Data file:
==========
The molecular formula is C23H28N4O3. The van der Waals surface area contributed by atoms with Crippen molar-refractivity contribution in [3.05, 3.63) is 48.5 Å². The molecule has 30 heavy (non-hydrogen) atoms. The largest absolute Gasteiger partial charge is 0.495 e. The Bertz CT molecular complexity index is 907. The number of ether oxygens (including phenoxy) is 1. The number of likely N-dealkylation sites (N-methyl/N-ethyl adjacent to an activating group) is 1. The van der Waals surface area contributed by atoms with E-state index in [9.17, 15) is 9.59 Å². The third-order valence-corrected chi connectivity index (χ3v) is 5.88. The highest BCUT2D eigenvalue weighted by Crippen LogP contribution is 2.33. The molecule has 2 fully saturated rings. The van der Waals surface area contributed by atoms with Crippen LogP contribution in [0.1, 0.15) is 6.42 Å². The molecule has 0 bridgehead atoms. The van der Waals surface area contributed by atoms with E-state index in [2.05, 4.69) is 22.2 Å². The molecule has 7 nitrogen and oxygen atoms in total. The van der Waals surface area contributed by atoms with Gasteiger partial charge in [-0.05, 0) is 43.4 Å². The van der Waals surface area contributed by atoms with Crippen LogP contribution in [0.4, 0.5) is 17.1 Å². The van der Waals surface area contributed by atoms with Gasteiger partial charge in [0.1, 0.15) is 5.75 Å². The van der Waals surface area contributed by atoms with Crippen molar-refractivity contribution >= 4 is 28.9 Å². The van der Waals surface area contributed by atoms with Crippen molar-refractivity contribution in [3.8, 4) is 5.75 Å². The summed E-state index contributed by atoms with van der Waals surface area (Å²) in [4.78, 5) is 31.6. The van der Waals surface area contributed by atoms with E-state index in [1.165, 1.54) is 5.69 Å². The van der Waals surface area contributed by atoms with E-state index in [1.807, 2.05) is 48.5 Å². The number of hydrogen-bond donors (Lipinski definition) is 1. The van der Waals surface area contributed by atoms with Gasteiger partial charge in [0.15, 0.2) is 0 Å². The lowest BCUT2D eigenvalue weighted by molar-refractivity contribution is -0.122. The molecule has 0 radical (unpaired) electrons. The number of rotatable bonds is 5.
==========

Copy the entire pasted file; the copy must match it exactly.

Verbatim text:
The molecular formula is C23H28N4O3. The van der Waals surface area contributed by atoms with Crippen molar-refractivity contribution in [3.05, 3.63) is 48.5 Å². The molecule has 30 heavy (non-hydrogen) atoms. The largest absolute Gasteiger partial charge is 0.495 e. The Bertz CT molecular complexity index is 907. The number of ether oxygens (including phenoxy) is 1. The number of likely N-dealkylation sites (N-methyl/N-ethyl adjacent to an activating group) is 1. The van der Waals surface area contributed by atoms with E-state index in [9.17, 15) is 9.59 Å². The third-order valence-corrected chi connectivity index (χ3v) is 5.88. The highest BCUT2D eigenvalue weighted by Crippen LogP contribution is 2.33. The molecule has 2 fully saturated rings. The van der Waals surface area contributed by atoms with Crippen LogP contribution in [0.1, 0.15) is 6.42 Å². The molecule has 0 bridgehead atoms. The van der Waals surface area contributed by atoms with E-state index in [2.05, 4.69) is 22.2 Å². The molecule has 7 nitrogen and oxygen atoms in total. The van der Waals surface area contributed by atoms with Gasteiger partial charge in [-0.05, 0) is 43.4 Å². The van der Waals surface area contributed by atoms with Crippen LogP contribution in [0.4, 0.5) is 17.1 Å². The van der Waals surface area contributed by atoms with Gasteiger partial charge in [0.1, 0.15) is 5.75 Å². The van der Waals surface area contributed by atoms with Crippen molar-refractivity contribution >= 4 is 28.9 Å². The van der Waals surface area contributed by atoms with Crippen molar-refractivity contribution in [3.8, 4) is 5.75 Å². The summed E-state index contributed by atoms with van der Waals surface area (Å²) in [4.78, 5) is 31.6. The van der Waals surface area contributed by atoms with E-state index in [1.165, 1.54) is 5.69 Å². The van der Waals surface area contributed by atoms with E-state index in [1.807, 2.05) is 48.5 Å². The number of hydrogen-bond donors (Lipinski definition) is 1. The van der Waals surface area contributed by atoms with Gasteiger partial charge in [0.15, 0.2) is 0 Å². The lowest BCUT2D eigenvalue weighted by molar-refractivity contribution is -0.122. The molecule has 0 radical (unpaired) electrons. The number of rotatable bonds is 5.